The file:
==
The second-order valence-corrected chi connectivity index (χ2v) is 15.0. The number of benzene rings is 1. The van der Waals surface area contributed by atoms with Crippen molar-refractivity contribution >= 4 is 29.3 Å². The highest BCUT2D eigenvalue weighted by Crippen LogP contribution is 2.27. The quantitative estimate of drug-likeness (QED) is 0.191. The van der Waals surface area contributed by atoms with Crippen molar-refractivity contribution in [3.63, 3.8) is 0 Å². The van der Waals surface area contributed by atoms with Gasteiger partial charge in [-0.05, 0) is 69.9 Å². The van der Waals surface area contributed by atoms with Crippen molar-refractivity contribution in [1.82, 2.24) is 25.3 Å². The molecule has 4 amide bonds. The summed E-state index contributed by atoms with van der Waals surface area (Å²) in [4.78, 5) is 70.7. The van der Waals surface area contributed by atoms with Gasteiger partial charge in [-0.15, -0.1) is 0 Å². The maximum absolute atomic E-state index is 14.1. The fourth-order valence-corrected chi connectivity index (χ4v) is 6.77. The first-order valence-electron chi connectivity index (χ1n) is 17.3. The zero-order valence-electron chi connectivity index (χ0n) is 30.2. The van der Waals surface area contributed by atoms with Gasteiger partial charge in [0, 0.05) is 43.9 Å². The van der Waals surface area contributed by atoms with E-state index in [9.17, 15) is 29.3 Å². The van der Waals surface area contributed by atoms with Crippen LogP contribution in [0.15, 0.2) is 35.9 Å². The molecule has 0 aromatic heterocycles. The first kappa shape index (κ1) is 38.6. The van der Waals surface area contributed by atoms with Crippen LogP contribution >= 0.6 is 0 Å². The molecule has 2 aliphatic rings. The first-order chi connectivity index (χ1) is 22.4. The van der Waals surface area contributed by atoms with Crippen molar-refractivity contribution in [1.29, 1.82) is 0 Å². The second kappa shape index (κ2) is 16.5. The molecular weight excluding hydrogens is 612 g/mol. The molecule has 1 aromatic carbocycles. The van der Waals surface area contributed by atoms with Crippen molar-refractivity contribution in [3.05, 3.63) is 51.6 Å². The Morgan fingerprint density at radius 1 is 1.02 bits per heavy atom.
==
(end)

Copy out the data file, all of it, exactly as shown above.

The second-order valence-corrected chi connectivity index (χ2v) is 15.0. The number of benzene rings is 1. The van der Waals surface area contributed by atoms with Crippen molar-refractivity contribution >= 4 is 29.3 Å². The highest BCUT2D eigenvalue weighted by Crippen LogP contribution is 2.27. The quantitative estimate of drug-likeness (QED) is 0.191. The van der Waals surface area contributed by atoms with Crippen molar-refractivity contribution in [3.63, 3.8) is 0 Å². The van der Waals surface area contributed by atoms with Gasteiger partial charge in [-0.05, 0) is 69.9 Å². The van der Waals surface area contributed by atoms with Crippen molar-refractivity contribution in [1.82, 2.24) is 25.3 Å². The molecule has 4 amide bonds. The summed E-state index contributed by atoms with van der Waals surface area (Å²) in [4.78, 5) is 70.7. The van der Waals surface area contributed by atoms with Gasteiger partial charge in [-0.15, -0.1) is 0 Å². The maximum absolute atomic E-state index is 14.1. The fourth-order valence-corrected chi connectivity index (χ4v) is 6.77. The first-order valence-electron chi connectivity index (χ1n) is 17.3. The zero-order valence-electron chi connectivity index (χ0n) is 30.2. The van der Waals surface area contributed by atoms with Gasteiger partial charge in [0, 0.05) is 43.9 Å². The van der Waals surface area contributed by atoms with E-state index in [9.17, 15) is 29.3 Å². The van der Waals surface area contributed by atoms with Crippen LogP contribution in [0.15, 0.2) is 35.9 Å². The molecule has 0 aromatic heterocycles. The first kappa shape index (κ1) is 38.6. The van der Waals surface area contributed by atoms with Crippen LogP contribution >= 0.6 is 0 Å². The molecule has 2 aliphatic rings. The first-order chi connectivity index (χ1) is 22.4. The van der Waals surface area contributed by atoms with Crippen molar-refractivity contribution in [1.29, 1.82) is 0 Å². The second kappa shape index (κ2) is 16.5. The molecular weight excluding hydrogens is 612 g/mol. The molecule has 1 aromatic carbocycles. The van der Waals surface area contributed by atoms with Crippen molar-refractivity contribution in [3.05, 3.63) is 51.6 Å². The Morgan fingerprint density at radius 1 is 1.02 bits per heavy atom.